Looking at the situation another way, in the past a company had a reasonable possibility of being the only one pursuing a good new opportunity—one that was unrecognized by others. And that resulted in many single-company big successes: Kodak and silver halide film, IBM and computers, Motorola and cell phones, RCA and consumer electronics, and more. But in today’s dynamic global economy, due to the growing technical sophistication of global competitors and the faster pace of everything, there will not be many “lone pioneers.”

And there is another kind of challenge. Pursuing larger global opportunities requires greater resources than what are needed to be successful with smaller, “local” opportunities. This results in the financial risk being much higher, sometimes high enough to place an entire company in jeopardy. If a global project fails, for whatever reason, that failure is extremely costly. Kodak having to declare Chapter 11 bankruptcy as a result of its late and unsuccessful attempt to become a major global player in digital photography is a good example of today’s high cost of failure. (3)

But the risk of large financial investments isn’t the only challenge involving resources. In the past, under-resourcing a project or using resources ineffectively did not matter as much as it does today. Why? Any such “mistakes” will slow down progress; and in a faster paced and more competitive business world, this decreased speed will almost certainly create a significant competitive disadvantage. This, in turn, greatly increases the probability of a costly failure in the marketplace.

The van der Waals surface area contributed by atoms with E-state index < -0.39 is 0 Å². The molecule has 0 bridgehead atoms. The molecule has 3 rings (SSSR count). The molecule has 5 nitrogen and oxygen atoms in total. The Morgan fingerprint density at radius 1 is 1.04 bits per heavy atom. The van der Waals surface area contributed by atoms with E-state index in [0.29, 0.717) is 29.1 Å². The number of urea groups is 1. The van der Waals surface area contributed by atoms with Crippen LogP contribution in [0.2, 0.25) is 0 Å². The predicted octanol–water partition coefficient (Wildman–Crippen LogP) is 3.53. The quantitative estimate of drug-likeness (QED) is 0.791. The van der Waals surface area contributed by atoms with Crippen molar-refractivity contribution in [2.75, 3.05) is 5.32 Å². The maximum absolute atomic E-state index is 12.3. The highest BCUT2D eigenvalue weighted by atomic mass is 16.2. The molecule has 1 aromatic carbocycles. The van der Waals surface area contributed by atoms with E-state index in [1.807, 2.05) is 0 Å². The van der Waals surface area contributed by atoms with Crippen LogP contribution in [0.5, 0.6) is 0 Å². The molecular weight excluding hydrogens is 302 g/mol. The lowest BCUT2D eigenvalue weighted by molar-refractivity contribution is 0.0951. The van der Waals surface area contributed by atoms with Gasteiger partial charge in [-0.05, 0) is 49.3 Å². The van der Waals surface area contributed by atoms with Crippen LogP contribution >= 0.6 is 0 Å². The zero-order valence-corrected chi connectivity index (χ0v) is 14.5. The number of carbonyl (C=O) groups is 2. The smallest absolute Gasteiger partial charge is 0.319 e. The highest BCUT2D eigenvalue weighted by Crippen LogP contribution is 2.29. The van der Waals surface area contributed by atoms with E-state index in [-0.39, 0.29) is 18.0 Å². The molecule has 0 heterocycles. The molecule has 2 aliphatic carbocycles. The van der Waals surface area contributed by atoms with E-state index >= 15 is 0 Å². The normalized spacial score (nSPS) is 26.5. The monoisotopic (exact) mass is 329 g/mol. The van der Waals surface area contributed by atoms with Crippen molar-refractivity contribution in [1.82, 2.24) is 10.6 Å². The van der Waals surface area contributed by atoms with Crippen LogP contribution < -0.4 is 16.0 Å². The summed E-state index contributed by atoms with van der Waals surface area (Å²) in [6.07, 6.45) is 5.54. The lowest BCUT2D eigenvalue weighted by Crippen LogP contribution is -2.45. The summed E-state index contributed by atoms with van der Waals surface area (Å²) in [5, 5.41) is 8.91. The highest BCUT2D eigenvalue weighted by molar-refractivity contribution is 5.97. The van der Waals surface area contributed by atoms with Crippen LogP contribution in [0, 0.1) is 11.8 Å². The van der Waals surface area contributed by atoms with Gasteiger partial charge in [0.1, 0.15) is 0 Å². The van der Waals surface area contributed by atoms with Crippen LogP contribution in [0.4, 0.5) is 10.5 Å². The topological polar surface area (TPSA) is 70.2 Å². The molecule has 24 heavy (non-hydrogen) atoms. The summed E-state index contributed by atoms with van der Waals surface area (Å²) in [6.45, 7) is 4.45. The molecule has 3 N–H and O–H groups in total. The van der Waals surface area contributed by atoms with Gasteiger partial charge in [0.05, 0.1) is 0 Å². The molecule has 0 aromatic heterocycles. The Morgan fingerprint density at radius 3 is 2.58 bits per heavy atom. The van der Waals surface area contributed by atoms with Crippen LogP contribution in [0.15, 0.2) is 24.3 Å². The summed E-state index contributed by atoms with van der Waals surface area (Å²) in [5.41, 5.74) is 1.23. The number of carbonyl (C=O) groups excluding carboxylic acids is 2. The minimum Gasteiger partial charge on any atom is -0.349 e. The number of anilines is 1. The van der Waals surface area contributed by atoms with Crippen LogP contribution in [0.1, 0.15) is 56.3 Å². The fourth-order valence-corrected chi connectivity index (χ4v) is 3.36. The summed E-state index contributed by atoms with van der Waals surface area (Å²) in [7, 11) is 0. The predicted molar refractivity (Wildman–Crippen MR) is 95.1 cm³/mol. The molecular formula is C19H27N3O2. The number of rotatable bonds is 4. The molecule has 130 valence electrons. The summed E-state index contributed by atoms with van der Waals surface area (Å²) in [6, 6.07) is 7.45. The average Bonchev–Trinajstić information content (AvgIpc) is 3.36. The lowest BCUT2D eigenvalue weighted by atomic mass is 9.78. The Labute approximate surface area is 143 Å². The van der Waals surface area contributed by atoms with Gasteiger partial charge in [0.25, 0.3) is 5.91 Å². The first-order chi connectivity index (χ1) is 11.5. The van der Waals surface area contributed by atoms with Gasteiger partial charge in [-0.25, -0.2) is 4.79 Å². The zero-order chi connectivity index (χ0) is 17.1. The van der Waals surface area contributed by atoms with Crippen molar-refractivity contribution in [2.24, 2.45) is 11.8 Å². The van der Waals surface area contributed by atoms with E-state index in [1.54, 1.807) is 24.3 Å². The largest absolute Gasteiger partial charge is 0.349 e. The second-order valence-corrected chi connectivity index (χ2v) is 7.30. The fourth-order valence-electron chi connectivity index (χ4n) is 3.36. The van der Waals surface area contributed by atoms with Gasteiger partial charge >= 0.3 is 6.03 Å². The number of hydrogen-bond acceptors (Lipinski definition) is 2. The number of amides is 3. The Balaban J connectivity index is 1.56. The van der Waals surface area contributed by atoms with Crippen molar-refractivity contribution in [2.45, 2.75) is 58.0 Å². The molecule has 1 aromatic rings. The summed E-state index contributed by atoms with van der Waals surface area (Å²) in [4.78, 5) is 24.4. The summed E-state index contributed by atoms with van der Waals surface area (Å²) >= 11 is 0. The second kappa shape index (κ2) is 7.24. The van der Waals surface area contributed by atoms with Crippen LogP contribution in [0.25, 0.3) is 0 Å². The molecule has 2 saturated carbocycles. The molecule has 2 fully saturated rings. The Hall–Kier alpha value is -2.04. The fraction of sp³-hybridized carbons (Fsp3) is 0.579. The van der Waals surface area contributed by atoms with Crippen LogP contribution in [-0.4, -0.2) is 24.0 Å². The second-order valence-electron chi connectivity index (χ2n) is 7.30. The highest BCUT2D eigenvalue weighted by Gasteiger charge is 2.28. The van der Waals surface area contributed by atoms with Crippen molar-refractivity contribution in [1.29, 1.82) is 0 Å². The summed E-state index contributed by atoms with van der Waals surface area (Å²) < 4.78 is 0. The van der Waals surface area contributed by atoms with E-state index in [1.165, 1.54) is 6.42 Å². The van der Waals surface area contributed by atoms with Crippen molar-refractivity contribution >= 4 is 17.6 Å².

And finally, because of today’s need for speed, failure is not only is connected to making wrong or bad decisions. It frequently is the result of making good decisions too slowly. Kodak’s eventual management decision to pursue digital photography was a good one, but the delay in making that decision was a major contributor to the effort’s failure. This delay gave global competitors an insurmountable lead.

Bottom line, in a highly competitive, global business environment that is rapidly changing, a slow decision will almost always be a wrong decision; and being late to the market almost always assures failure. Just as in nature, a slow company will become prey for the faster, more aggressive one.

 


1. Ennio Fatuzzo and Carol L. Fatuzzo, Creating New Superstars: a Guide to Businesses that Soar above the Sea of Normality (USA: September 2016). Available from amazon.com.

2. S. Pellegrino Company Website, accessed October 18, 2017, https://www.sanpellegrino.com/us/en/company-intl-41.

3. Rick Newman, “Four Lessons from Kodak’s Comedown,” U.S. News online, January 19, 2012, http://www.usnews.com/news/blogs/rick-newman/2012/01/19/4-lessons-from-kodaks-comedown; “The last Kodak moment?,” The Economist, January 13, 2012, accessed online October 18, 2017, http://www.economist.com/node/21542796.